Gov. Brown was actually open to most of the 99 “special pay items”. But he adamantly opposed the measures that contradicted the reform law Brown passed in 2012.

“Today Calpers got it wrong,” Brown said in a statement on Wednesday. “This vote undermines the pension reforms enacted just two years ago. I’ve asked my staff to determine what actions can be taken to protect the integrity of the Public Employees’ Pension Reform Act.”

Puerto Rico’s Pension Obligations May Lead to US-Style Bankruptcy


Puerto Rico may not have statehood status, but it’s picking up some of the United States’ habits. Lately, that means weighing bankruptcy. And, like the United States, ballooning pension obligations are a major reason Puerto Rico is wearing the proverbial fiscal handcuffs.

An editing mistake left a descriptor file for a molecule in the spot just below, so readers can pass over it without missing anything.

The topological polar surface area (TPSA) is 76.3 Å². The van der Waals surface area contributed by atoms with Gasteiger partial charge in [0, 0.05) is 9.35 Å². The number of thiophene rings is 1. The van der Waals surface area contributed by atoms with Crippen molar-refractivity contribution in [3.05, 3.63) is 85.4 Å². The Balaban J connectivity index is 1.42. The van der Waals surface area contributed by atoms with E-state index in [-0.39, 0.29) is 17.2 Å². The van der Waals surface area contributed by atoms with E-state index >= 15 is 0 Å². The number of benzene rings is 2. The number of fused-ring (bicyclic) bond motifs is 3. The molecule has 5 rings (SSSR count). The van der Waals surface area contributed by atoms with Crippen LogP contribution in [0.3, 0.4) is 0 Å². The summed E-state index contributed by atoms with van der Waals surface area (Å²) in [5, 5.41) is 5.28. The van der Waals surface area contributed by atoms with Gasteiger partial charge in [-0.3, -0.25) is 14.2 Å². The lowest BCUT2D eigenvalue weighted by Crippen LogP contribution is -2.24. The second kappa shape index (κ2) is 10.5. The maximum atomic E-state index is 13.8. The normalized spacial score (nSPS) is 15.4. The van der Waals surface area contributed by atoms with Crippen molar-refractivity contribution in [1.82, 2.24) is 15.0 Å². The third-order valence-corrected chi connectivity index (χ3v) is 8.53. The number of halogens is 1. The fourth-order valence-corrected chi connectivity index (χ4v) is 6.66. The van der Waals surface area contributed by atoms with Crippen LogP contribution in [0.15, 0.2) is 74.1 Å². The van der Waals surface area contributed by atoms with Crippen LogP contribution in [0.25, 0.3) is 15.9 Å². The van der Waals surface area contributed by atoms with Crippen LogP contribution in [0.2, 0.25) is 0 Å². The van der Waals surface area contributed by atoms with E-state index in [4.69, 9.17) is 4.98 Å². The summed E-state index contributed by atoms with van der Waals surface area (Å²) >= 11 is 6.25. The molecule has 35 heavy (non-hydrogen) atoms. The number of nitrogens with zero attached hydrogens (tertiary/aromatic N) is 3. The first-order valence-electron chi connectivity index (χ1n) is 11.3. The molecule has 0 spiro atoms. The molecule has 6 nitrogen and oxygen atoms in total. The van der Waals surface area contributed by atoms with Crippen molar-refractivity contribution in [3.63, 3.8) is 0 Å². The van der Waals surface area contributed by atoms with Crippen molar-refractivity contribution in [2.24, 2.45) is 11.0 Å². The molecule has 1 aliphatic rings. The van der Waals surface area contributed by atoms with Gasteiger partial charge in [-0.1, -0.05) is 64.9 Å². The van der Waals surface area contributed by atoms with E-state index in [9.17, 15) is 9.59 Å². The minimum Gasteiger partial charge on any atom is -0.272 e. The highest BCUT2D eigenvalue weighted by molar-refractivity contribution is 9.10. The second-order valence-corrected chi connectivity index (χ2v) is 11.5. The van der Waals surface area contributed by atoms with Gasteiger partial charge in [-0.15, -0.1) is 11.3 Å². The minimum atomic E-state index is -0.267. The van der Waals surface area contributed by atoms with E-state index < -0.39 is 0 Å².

From Reuters:

Momentum is building toward a deal that would make painful losses inevitable for investors holding about $20 billion in bonds issued by Puerto Rico’s highway, water and electricity authorities even as some big U.S. mutual funds launch a legal battle to squelch a new law that authorizes a restructuring.

The Puerto Rican government and most of its creditors have hired U.S.-based bankruptcy experts to advise them through the Caribbean island’s efforts to solve its debt problem, and the resolution figures to look a lot like a U.S.-style bankruptcy.

The crisis came to a head late last month when Governor Alejandro Garcia Padilla pushed through the Public Corporations Debt Enforcement and Recovery Act to create a bankruptcy-like process for restructuring the debt of commonwealth-run corporations.